SOLUTION: Find All Servers Running an Insecure or Nonstandard Application Version


A common task is scanning a range of IP addresses to find all servers of a particular version or even satisfying a particular property. This is something that Nmap's version detection excels in.

One of the most popular database application is the open-source MySQL server. MySQL can be configured to disallow all remote logins from untrusted IPs. This is a good security practice when remote logins aren't required. A case in point: in 2005 a MySQL remote code execution vulnerability was discovered and published. Fortunately, an attacker must be able to log in first—no doubt saving the Internet from yet another devastating worm. In light of problems like this and the fact that SQL logins and passwords are frequently guessable or discoverable through SQL injection attacks, intuition, and inside knowledge of the network, remote logins should be denied when possible.

The problem for a network administrator is to discover MySQL servers that needlessly allow logins from untrusted IPs and take appropriate defensive measures.


This solution was contributed by Nmap developer Doug Hoyte.


Nmap's version detection comes in handy in this situation because it adds the word unauthorized to the service detection info line when the server forbids our host any access. If we want to scan the network of a simple yet effective strategy is to run the following command from an untrusted source:

nmap -sV -p 3306 -oG 10.0.0-mysqls-032506.gnmap

Next we can use the Unix grep utility to find IPs that accept connections from our IP and don't disallow logins by default (grep's -v switch specifies inverse results and only prints out lines that don't match the given pattern):

grep 'Ports: 3306/open/tcp//mysql' 10.0.0-mysqls-032506.gnmap | grep -v unauthorized

The resulting output shows the MySQL servers that allow remote logins:

Host: ( Ports: 3306/open/tcp//mysql//MySQL 4.1.11/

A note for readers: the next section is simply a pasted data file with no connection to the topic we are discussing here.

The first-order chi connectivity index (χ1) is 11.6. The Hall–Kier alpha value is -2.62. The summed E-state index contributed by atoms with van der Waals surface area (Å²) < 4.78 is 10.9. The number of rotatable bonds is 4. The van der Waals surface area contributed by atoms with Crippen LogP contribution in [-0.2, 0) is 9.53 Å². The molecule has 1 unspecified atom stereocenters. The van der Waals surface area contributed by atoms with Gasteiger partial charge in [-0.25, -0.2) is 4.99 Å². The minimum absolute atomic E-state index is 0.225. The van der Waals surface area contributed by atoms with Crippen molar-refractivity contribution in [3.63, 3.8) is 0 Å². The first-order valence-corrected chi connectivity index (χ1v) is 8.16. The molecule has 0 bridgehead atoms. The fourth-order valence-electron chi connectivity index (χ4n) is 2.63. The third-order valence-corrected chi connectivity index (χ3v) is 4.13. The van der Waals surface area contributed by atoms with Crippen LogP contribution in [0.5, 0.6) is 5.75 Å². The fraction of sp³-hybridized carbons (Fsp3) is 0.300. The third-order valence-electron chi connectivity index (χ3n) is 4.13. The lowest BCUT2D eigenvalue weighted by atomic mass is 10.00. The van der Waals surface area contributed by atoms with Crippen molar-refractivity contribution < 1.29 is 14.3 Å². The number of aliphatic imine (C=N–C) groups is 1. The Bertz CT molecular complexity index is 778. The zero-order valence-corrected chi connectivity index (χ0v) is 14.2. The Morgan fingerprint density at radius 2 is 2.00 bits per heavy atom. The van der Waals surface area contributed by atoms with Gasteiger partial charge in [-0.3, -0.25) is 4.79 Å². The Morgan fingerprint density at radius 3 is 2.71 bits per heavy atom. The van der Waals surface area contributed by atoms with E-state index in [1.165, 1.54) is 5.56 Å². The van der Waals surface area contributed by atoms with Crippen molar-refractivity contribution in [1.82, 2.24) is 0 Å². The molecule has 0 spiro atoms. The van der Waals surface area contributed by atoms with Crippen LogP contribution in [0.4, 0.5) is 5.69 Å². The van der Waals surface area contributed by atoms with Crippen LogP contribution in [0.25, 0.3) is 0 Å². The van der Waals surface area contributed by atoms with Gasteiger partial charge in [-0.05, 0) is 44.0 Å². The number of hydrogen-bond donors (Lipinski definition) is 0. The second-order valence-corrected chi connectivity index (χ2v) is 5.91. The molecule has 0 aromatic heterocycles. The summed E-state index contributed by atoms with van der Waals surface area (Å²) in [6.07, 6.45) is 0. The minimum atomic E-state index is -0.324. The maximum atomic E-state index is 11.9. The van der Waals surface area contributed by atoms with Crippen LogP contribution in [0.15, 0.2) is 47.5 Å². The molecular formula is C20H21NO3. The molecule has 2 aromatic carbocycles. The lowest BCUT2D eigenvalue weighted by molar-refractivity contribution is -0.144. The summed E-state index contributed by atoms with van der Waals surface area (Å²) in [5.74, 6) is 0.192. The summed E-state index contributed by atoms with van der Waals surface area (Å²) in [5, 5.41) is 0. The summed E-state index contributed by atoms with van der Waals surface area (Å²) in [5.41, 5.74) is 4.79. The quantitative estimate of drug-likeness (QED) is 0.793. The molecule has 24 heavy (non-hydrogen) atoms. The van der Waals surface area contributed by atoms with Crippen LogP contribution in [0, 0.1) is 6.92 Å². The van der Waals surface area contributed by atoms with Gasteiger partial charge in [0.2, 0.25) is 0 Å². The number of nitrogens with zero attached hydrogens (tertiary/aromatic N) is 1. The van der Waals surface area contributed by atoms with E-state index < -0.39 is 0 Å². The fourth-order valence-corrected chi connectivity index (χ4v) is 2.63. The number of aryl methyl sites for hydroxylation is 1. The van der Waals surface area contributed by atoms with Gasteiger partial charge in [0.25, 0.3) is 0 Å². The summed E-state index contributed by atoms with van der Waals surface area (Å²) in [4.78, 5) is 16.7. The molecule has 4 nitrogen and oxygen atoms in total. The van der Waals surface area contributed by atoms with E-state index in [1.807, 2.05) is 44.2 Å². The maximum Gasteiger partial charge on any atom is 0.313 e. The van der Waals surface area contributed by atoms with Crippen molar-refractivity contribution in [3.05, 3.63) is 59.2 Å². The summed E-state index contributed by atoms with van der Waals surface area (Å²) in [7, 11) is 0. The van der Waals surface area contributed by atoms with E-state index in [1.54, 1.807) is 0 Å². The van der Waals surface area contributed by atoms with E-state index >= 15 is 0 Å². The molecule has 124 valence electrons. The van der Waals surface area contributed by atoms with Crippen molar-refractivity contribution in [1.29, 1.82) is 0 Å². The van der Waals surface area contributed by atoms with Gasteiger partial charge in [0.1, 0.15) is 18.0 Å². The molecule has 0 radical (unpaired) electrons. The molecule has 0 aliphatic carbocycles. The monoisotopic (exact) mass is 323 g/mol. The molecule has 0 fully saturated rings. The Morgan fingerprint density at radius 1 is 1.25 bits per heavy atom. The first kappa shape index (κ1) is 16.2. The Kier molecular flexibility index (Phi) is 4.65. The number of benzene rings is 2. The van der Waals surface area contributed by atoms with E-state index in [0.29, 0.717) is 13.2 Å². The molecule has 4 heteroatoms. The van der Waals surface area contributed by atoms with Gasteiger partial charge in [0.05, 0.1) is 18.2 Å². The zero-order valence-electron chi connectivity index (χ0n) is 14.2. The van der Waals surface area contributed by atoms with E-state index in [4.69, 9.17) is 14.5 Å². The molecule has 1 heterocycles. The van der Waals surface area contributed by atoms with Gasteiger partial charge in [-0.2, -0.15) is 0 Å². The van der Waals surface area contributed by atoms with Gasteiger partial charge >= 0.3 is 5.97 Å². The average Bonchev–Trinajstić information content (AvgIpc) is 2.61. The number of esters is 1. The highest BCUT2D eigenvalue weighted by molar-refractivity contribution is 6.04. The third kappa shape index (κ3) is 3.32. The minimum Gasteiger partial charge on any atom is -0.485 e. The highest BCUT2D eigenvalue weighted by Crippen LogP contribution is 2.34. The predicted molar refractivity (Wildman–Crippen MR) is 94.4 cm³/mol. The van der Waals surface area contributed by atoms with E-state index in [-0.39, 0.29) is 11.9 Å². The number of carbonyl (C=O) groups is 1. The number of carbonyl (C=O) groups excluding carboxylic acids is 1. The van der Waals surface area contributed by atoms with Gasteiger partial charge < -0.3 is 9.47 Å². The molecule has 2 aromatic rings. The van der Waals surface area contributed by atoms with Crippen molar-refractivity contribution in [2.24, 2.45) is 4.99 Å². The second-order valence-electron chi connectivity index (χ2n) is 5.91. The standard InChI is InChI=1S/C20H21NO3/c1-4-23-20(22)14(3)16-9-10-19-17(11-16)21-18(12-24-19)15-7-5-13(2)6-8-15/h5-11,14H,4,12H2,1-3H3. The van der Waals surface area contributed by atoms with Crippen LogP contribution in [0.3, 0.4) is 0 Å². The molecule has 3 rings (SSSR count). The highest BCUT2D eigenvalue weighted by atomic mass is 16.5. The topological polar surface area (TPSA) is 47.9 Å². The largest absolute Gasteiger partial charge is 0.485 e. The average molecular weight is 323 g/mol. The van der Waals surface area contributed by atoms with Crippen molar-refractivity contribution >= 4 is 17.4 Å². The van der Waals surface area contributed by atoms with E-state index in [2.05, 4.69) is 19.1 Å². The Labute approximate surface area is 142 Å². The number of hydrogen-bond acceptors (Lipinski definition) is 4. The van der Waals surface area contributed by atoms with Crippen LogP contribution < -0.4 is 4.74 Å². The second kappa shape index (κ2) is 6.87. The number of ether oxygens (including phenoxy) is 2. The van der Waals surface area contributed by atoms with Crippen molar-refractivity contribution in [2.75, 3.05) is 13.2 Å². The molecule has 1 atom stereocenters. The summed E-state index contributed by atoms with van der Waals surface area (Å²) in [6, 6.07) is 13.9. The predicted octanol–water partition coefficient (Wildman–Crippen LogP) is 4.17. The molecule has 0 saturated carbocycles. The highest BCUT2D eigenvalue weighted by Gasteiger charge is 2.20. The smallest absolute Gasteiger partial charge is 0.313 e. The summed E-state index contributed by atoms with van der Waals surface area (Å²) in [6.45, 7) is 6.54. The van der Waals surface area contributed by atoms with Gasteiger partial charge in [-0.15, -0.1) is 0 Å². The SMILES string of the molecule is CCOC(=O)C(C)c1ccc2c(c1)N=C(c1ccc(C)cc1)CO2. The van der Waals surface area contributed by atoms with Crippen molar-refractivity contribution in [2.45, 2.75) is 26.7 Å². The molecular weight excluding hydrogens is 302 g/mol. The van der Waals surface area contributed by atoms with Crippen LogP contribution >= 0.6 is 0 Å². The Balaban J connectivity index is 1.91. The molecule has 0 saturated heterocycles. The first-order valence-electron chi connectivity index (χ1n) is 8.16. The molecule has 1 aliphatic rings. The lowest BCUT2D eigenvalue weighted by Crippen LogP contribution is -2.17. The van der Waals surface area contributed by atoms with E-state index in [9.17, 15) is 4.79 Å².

Host: ( Ports: 3306/open/tcp//mysql//MySQL 4.0.24-standard/
Host: () Ports: 3306/open/tcp//mysql//MySQL 4.1.11-Debian_4sarge2/
Host: () Ports: 3306/open/tcp//mysql//MySQL 4.0.25-standard/
Host: () Ports: 3306/open/tcp//mysql//MySQL 4.0.25-standard/


The trick to this is understanding some MySQL protocol basics and knowing how to read the nmap-service-probes file. Grepping the file for Probe and mysql match lines leads to the following (line wrapped) output:

$ cat /usr/local/share/nmap/nmap-service-probes | egrep '^(Probe|match mysql)'
Probe TCP NULL q||
match mysql m/^.\0\0\0\xffj\x04.*Host .* is not allowed to connect to this 
               MySQL server$/ p/MySQL/ i/unauthorized/
match mysql m|^.\0\0\0\xffj\x04Host hat keine Berechtigung, eine Verbindung
              zu diesem MySQL Server herzustellen\.| p/MySQL/ 
              i/unauthorized; German/
match mysql m/^.\0\0\0...Al sistema '[-.\w]+' non e` consentita la
              connessione a questo server MySQL$/ p/MySQL/ 
              i/unauthorized; Italian/
match mysql m|^.\0\0\0\xffi?\x04?Host .* is blocked because of many connection
              errors\.| p/MySQL/ i/blocked - too many connection errors/
match mysql m/^.\0\0\0.(3\.[-.\w]+)\0.*\x08\x02\0\0\0\0\0\0\0\0\0\0\0\0\0\0$/s
              p/MySQL/ v/$1/
match mysql m/^.\0\0\0\n(3\.[-.\w]+)\0...\0/s p/MySQL/ v/$1/
match mysql m/^.\0\0\0\n(4\.[-.\w]+)\0.../s p/MySQL/ v/$1/
match mysql m|^.\0\0\0\n(5\.[-.\w]+)\0...\0|s p/MySQL/ v/$1/
match mysql m|^.\0\0\0\xffj\x04'[\d.]+' .* MySQL|s p/MySQL/
Probe TCP GenericLines q|\r\n\r\n|
Probe TCP GetRequest q|GET / HTTP/1.0\r\n\r\n|
Probe TCP HTTPOptions q|OPTIONS / HTTP/1.0\r\n\r\n|

We see that the mysql match lines are designed to be triggered by the NULL probe so no custom probes are needed to determine which servers allow remote logins (for that see the section called “SOLUTION: Hack Version Detection to Suit Custom Needs, such as Open Proxy Detection”). By looking at these mysql match lines that we discover MySQL services that don't allow remote logins will result in an info field containing the word unauthorized.

In addition to service types and version numbers, there are many cases where version detection is able to gather useful information on scan targets. The probes file is full of such gems that can turn a time-consuming task of protocol research, script coding, locating test servers, and debugging into a simple Nmap command. A few interesting tidbits of information that version detection can sometimes reveal are:

  • SSH protocol versions

  • Whether a CVS pserver is properly configured

  • The usernames used by popular peer-to-peer file sharing clients

  • Whether an X server is accepting connections

  • Language and other localization parameters of many services

  • The wordsize of the target's CPU

  • The configured botnames of popular IRC bots such as eggdrop

  • Whether posting is allowed on Internet news (NNTP) servers

The version detection database is constantly growing and being refined thanks to the amazing Nmap user community and their service fingerprint submissions. This solution is a good example of how investigating the capabilities of Nmap's service detection can provide elegant, sometimes non-obvious solutions to many diverse problems.